So what can Leaseholders do? It is important to remember that LVTs are simply creatures of statute and so have to operate within the framework that Parliament has laid down for them. Certain safeguards are in place. In particular it is possible for Leaseholders to make an application under section 20C of the Landlord and Tenant Act 1985 to seek limitation of the costs which a Freeholder can recover as a service charge expense. The LVT has broad powers and discretion. It is vital that Leaseholders make such an application and think carefully about the reasons. These do not simply have to be limited as to whether they win (since submissions will often be made before the LVT has issued its decision) but should explain why the application was necessary to be made or responded to and in what ways the Freeholder may have been unreasonable such as failing to enter into constructive dialogue etc.

The LVT can then look to make such an Order. This may prevent the recovery of whole or part or even fix the amount which can be recovered. This would then bind a Freeholder in respect of recovery via the service charges whatever the terms of the lease may provide. If however the LVT declines to make an Order the Leaseholder can still challenge the reasonableness although this challenge itself may incur costs.

With regards to recovery from a Leaseholder directly this would be an Administration charge and again can be challenged as to reasonableness and the payability via the LVT. For challenges of this type it is worth taking advice on the specific terms of the lease and what may be considered reasonable. This will involve looking at the specific lease terms and then going on to look at the circumstances as to how the costs were incurred and what work was undertaken.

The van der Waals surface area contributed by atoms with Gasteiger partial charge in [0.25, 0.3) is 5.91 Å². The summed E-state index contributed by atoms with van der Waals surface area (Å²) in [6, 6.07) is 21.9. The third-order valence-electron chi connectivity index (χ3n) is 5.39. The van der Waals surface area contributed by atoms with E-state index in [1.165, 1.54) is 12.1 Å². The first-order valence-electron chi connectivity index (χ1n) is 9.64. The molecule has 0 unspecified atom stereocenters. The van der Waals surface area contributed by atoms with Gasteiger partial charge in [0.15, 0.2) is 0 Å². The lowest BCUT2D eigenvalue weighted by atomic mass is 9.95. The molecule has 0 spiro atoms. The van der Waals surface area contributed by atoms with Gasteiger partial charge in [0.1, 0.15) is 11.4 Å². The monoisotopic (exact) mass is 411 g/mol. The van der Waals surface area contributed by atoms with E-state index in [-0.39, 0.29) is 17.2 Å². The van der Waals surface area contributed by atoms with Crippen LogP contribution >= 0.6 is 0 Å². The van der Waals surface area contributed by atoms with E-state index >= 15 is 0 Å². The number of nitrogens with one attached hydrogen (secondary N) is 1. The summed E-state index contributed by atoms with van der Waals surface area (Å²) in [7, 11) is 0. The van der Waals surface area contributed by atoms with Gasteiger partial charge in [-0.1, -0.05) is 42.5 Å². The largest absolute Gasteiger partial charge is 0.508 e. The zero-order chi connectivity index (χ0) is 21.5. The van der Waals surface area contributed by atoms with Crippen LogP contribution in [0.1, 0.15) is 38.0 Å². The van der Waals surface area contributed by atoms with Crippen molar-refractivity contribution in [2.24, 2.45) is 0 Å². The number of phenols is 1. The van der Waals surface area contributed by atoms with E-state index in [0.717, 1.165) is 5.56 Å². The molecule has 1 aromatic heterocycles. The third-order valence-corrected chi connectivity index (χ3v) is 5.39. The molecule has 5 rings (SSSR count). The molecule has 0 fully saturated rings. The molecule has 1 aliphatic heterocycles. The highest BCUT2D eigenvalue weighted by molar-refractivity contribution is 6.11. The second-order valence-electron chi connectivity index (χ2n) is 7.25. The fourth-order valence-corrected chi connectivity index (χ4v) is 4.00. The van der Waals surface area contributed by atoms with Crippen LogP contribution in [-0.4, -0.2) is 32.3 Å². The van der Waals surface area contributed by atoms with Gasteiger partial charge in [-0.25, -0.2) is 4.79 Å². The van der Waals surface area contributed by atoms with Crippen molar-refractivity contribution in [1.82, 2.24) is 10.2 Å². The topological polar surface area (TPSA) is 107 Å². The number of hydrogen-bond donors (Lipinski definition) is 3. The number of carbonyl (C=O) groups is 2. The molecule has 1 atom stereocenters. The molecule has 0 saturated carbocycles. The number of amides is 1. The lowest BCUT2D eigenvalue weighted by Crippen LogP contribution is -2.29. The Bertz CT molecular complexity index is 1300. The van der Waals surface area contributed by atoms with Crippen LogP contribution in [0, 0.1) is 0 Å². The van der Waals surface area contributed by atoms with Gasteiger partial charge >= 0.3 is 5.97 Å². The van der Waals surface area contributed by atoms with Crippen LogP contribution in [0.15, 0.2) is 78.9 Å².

As can be seen in terms of the rules of the LVT it is fundamentally a no costs forum (and the change in July to the new Tribunal is not likely to fundamentally change this). The problem is that everyone is bound by their lease terms as to what can be recovered. In the throes of purchasing a property all too little time is often given to looking at what can and cannot be recovered under a service charge. A good understanding as to the terms of your lease and your ownership can prove worth its weight in the long run.